The coronavirus pandemic has changed the world as we know it. The global economy has taken quite a nosedive as businesses struggle to navigate through an era of social distancing and vaccines. Industries have been forced to reevaluate their operations from the ground up.

Construction is one of the industries that has been hit the hardest because of the coronavirus pandemic. This is partly due to the inherent nature of construction itself, as construction is one of the world’s least digitized industries, second only to agriculture. While other industries have embraced remote work with open arms, construction has lagged far behind.

As remote work becomes the industry standard, project managers must learn to adopt new technologies and handle construction work remotely. However, before we explore how remote project managers can effectively handle construction work, it’s important to realize that you cannot manage the employees if they don’t have access to the right technology. For any sort of communication to take place between the project manager and on-site workers, both need to have a high-speed internet connection and reliable devices like tablets or laptops. These amenities need to be available in the temporary housing for employees and on the job site. And this dictate is not just limited to the construction of housing projects, but other kinds of construction as well. Let’s take the example of oilfields. Oilfield construction is done in remote areas, so for effective communication to take place between on-site employees and project managers, the presence of the right technology and infrastructure is imperative in the oilfield man camp.

Before we digress further, let's discuss the six tips remote project managers need to start with.

1. Use an effective communication system

Effective communication and remote working go hand in hand. The changing dynamics of construction demand constant communication between project managers and on-site employees. Admittedly, it is difficult to replicate face-to-face communication with any sort of communication system. However, given that employees are scattered across multiple sites, communication can get messy if a system is not specified. Not to mention, you’ll waste valuable time and effort.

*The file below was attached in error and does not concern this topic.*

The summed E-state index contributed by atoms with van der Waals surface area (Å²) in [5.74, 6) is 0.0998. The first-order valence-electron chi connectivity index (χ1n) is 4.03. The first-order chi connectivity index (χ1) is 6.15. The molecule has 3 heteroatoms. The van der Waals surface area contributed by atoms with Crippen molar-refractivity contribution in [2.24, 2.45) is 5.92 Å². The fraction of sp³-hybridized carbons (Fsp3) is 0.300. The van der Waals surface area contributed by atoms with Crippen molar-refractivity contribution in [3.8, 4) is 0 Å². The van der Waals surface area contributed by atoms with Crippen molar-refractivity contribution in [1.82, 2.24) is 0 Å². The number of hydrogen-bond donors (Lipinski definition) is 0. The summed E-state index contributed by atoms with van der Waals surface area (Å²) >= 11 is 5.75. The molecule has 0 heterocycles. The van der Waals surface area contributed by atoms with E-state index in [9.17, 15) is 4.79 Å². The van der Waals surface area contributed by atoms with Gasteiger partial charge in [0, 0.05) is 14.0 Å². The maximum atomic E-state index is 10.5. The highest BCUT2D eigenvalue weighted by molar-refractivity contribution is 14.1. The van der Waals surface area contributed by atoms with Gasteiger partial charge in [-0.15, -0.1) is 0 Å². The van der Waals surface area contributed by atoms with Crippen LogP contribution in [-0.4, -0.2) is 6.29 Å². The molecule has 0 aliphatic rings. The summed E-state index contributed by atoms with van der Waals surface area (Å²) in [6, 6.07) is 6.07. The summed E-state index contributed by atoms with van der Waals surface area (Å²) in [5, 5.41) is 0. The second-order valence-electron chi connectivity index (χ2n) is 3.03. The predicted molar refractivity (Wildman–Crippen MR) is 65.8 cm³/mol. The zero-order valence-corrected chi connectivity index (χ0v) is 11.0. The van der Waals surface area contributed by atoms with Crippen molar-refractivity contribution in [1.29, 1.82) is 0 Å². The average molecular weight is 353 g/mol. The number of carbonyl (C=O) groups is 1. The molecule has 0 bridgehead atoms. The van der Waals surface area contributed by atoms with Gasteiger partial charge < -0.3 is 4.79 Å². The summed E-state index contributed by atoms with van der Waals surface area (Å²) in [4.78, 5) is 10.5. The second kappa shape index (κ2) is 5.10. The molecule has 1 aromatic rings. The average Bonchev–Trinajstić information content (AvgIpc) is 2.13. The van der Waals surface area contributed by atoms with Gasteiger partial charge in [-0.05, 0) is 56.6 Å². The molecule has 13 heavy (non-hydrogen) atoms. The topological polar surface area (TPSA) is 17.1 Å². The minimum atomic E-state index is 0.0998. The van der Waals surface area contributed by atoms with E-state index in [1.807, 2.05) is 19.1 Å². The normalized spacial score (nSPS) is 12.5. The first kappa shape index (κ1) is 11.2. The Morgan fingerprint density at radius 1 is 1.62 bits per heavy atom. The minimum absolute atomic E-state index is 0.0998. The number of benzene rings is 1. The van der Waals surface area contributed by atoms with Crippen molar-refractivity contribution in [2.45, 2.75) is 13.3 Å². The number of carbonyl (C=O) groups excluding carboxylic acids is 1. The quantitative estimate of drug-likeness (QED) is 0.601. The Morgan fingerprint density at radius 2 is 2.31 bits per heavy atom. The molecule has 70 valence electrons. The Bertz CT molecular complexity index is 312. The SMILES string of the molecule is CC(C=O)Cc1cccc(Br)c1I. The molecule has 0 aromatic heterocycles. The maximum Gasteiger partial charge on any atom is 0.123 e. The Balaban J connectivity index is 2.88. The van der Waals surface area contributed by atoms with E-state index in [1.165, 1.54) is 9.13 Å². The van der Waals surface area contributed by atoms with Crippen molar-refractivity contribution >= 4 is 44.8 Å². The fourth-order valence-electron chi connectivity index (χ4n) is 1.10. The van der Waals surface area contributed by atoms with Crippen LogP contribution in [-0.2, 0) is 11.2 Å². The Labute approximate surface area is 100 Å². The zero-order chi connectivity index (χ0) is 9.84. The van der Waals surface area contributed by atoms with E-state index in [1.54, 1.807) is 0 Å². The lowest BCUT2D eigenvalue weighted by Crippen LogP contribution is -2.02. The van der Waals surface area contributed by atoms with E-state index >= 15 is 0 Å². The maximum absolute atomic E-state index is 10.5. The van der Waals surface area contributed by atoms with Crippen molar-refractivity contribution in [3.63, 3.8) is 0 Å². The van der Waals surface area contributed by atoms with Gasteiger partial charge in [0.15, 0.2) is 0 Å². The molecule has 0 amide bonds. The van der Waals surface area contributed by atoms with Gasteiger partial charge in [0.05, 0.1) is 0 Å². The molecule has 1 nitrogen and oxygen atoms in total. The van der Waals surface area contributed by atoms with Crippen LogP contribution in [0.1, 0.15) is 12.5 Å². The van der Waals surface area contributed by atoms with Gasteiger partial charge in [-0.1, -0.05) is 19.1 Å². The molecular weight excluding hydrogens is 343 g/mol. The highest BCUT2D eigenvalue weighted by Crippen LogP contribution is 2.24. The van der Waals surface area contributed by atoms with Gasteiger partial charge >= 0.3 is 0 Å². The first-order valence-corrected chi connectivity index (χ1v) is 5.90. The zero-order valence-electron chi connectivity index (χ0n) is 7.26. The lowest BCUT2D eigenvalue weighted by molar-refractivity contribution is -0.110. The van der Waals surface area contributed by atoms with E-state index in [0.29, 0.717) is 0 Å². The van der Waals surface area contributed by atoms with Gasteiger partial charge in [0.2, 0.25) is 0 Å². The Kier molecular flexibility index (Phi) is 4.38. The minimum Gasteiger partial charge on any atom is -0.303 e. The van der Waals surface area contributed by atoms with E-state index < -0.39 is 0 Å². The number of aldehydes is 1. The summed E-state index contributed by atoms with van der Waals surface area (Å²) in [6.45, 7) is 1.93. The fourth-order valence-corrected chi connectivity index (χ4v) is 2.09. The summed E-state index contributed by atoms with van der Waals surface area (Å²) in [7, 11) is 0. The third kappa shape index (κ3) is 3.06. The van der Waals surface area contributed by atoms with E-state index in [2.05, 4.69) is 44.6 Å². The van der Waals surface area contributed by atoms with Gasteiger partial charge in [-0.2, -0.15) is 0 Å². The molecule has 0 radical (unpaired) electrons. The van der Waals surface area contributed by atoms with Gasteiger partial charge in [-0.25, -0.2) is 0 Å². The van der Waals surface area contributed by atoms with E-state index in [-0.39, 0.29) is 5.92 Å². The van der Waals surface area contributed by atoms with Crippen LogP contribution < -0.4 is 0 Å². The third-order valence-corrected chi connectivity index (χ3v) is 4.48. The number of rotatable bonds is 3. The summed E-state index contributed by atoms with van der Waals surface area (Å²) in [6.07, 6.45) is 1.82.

Since there are hundreds of communication systems available, you’ll have to compare multiple options. A good communication system should allow project managers to create separate groups for different teams. It should support text messaging, voice calls, and video calls for team meetings. You’ll also have to ensure that the chosen system has positive reviews online and isn’t prone to glitches or crashes.

Once you’ve found the right system, you must ensure that all employees start using it, and for that, they need proper training. Remember, effective communication is also essential in establishing a good rapport with your employees.

2. Stop micromanaging

Before the coronavirus pandemic, most project managers found themselves frantically moving from site to site to monitor employees' progress constantly. Not only is this approach outdated and ineffective, but this level of micromanagement is a surefire way to ruin remote work.

Constantly monitoring employees and expecting to know how they spend every second at work is not reasonable. Micromanagement lowers employee morale and inhibits creativity.

Instead, a healthy approach to remote work involves building trust with your employees. Once you’ve set deadlines that have been agreed upon, delegate one or two employees to overlook the work and brief you at the end of the day. This will show your employees trust and help establish rapport.

Once work has been assigned, project managers should only be concerned that any deadlines are met. They shouldn’t be concerned about the particularities of how employees work and meet those deadlines.

3. Use a project management system